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OCD with Tourette's, Tics, ADHD and Depression

OCD and other problems


Depression

Up to now you have learned that OCD is a disorder that isn't anyone's fault, just like when a person can’t help getting other conditions like depression. Depression is when someone feels sad or in a low mood quite a lot but wishes they could feel okay. When someone is depressed they also don't enjoy doing things they used to as much, like hobbies and hanging out with friends.

ADHD

Another condition that some children have is called ADHD. The H in ADHD means hyperactivity. Hyperactivity is when children fidget a lot which makes it difficult for them to focus their attention on what they’re doing. This might be when they're doing their school work, playing a game, watching TV or trying to get to sleep. Distraction makes it worse. Sitting next to a window in class is a distraction because children can't help watching what's going on outside.

ADD 

Some children have ADHD without the H. This means they have ADD. These children don't fidget so much; instead they seem quiet and dreamy. The A in ADD and ADHD means attention and the first D means deficit. Deficit means the amount of attention you need to do what you're doing is less than what it should be. This is why children find it difficult paying attention in the classroom or when they're doing something else like watching TV. The second D means disorder. This explains that children have a genuine reason for not being able to pay enough attention or follow class instructions. Some children who have ADHD with hyperactivity also have times when they are like children without hyperactivity. When parents and teachers know you have ADHD and/or ADD they can help you with your hyperactivity and attention deficits. 

Tourette's & Tics

Sometimes children shout out things, or they make noises like barks and feel distress because they want to stop but can’t. These are called vocal tics. Other times, children might shrug their shoulders, blink fast, or make other sudden movements with their arms or other parts of their body. These are called motor tics. Some doctors say that when children have at least one vocal tic (e.g. making a certain noise) and three motor tics (e.g. making three different movements), it means they probably have Tourette syndrome. Some people with Tourette syndrome don't always make noticeable movements and loud vocal tics. For example, some motor tics are hidden, like mild limb twitches, and some vocal tics are often muffled, like sniffing. There are other times when children develop tics, like repeated throat clearing. People who have tics don't always have full-blown Tourette syndrome.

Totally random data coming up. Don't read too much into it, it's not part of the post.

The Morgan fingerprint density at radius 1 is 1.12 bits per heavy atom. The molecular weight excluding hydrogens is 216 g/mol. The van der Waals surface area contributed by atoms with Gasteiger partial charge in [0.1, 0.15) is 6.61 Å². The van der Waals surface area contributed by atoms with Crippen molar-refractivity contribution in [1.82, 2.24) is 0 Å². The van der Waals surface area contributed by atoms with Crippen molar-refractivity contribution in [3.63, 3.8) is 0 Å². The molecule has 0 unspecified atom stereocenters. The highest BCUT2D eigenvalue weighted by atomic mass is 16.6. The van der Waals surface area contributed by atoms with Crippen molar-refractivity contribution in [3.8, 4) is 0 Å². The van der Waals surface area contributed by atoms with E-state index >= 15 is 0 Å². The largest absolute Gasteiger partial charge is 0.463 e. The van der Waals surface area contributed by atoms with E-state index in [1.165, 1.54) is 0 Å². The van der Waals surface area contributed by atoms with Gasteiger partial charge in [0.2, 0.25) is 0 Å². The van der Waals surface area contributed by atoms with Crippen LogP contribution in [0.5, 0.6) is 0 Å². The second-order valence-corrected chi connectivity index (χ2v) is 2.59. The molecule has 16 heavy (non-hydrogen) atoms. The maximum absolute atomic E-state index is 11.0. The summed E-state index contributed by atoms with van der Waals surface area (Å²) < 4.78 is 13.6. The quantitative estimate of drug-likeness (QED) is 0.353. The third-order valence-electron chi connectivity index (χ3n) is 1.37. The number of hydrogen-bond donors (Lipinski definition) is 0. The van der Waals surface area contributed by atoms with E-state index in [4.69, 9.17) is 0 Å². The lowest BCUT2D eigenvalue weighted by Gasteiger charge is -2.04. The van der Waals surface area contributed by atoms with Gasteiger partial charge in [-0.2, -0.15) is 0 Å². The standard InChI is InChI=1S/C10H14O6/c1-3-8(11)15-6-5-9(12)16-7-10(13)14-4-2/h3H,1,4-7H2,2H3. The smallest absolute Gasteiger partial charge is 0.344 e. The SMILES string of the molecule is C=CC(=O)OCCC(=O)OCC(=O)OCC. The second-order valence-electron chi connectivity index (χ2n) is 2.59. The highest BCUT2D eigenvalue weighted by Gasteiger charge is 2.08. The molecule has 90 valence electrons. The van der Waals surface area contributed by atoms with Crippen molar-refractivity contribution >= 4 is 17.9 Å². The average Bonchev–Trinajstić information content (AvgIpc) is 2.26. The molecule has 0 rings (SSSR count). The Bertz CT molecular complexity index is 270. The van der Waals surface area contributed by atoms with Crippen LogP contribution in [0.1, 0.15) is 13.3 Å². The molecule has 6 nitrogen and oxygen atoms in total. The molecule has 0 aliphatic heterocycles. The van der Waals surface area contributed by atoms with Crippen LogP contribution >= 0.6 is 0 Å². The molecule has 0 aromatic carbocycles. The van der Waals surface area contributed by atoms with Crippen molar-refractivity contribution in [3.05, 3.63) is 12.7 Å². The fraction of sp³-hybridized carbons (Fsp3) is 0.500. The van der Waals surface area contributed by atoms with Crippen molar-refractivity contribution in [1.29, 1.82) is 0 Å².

Daily Routine Cards

Caring Carol says it can be very difficult for children with ADHD or ADD to get ready for school. It's difficult because these children find it hard to fall asleep and so they have a struggle getting out of bed in the morning. Not getting much sleep makes children get easily distracted which makes them forget what they are supposed to be doing. 

Jasmine and Johnny have these problems so Caring Carol taught them how to make daily routine cards to help them know exactly what they need to do each day. The pictures opposite are of a morning routine but there are others that Jasmine and Johnny made too, one set for after school and one for bedtime. 

When Jasmine and Johnny have finished the task on the first flash card they simply turn the card over then go on to the next one until they've done all their tasks and the cards are all turned over.